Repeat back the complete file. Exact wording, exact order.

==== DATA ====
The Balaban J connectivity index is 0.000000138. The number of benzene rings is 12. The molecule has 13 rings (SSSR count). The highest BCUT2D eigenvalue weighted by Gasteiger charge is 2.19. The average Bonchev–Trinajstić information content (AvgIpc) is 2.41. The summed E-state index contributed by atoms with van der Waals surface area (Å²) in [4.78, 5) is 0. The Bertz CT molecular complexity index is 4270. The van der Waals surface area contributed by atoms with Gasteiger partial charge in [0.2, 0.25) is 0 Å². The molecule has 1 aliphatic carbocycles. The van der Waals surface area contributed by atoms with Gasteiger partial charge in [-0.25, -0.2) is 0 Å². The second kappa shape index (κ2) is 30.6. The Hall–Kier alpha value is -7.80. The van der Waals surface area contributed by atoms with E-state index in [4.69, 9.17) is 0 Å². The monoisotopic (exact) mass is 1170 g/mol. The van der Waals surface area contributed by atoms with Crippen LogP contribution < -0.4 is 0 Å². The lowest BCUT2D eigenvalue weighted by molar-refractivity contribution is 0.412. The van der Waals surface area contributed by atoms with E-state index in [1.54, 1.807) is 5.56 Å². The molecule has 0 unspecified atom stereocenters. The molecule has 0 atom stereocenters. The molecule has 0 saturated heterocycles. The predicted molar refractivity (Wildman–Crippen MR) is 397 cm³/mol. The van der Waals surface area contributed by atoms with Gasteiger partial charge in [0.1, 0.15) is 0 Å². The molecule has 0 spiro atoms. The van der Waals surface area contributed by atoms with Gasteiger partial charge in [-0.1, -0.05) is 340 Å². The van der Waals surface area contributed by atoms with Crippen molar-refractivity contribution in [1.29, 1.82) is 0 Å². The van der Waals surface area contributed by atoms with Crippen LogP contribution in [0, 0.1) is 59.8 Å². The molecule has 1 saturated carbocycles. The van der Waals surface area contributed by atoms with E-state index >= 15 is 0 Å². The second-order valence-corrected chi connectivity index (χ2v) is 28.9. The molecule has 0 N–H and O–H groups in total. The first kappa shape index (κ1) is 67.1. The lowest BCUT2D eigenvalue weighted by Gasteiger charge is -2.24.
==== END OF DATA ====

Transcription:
The Balaban J connectivity index is 0.000000138. The number of benzene rings is 12. The molecule has 13 rings (SSSR count). The highest BCUT2D eigenvalue weighted by Gasteiger charge is 2.19. The average Bonchev–Trinajstić information content (AvgIpc) is 2.41. The summed E-state index contributed by atoms with van der Waals surface area (Å²) in [4.78, 5) is 0. The Bertz CT molecular complexity index is 4270. The van der Waals surface area contributed by atoms with Gasteiger partial charge in [0.2, 0.25) is 0 Å². The molecule has 1 aliphatic carbocycles. The van der Waals surface area contributed by atoms with Gasteiger partial charge in [-0.25, -0.2) is 0 Å². The second kappa shape index (κ2) is 30.6. The Hall–Kier alpha value is -7.80. The van der Waals surface area contributed by atoms with E-state index in [4.69, 9.17) is 0 Å². The monoisotopic (exact) mass is 1170 g/mol. The van der Waals surface area contributed by atoms with Crippen LogP contribution < -0.4 is 0 Å². The lowest BCUT2D eigenvalue weighted by molar-refractivity contribution is 0.412. The van der Waals surface area contributed by atoms with E-state index in [1.54, 1.807) is 5.56 Å². The molecule has 0 unspecified atom stereocenters. The molecule has 0 atom stereocenters. The molecule has 0 saturated heterocycles. The predicted molar refractivity (Wildman–Crippen MR) is 397 cm³/mol. The van der Waals surface area contributed by atoms with Gasteiger partial charge in [0.1, 0.15) is 0 Å². The molecule has 0 spiro atoms. The van der Waals surface area contributed by atoms with Gasteiger partial charge in [-0.1, -0.05) is 340 Å². The van der Waals surface area contributed by atoms with Crippen molar-refractivity contribution in [1.29, 1.82) is 0 Å². The van der Waals surface area contributed by atoms with Crippen LogP contribution in [0, 0.1) is 59.8 Å². The molecule has 1 saturated carbocycles. The van der Waals surface area contributed by atoms with E-state index >= 15 is 0 Å². The second-order valence-corrected chi connectivity index (χ2v) is 28.9. The molecule has 0 N–H and O–H groups in total. The first kappa shape index (κ1) is 67.1. The lowest BCUT2D eigenvalue weighted by Gasteiger charge is -2.24.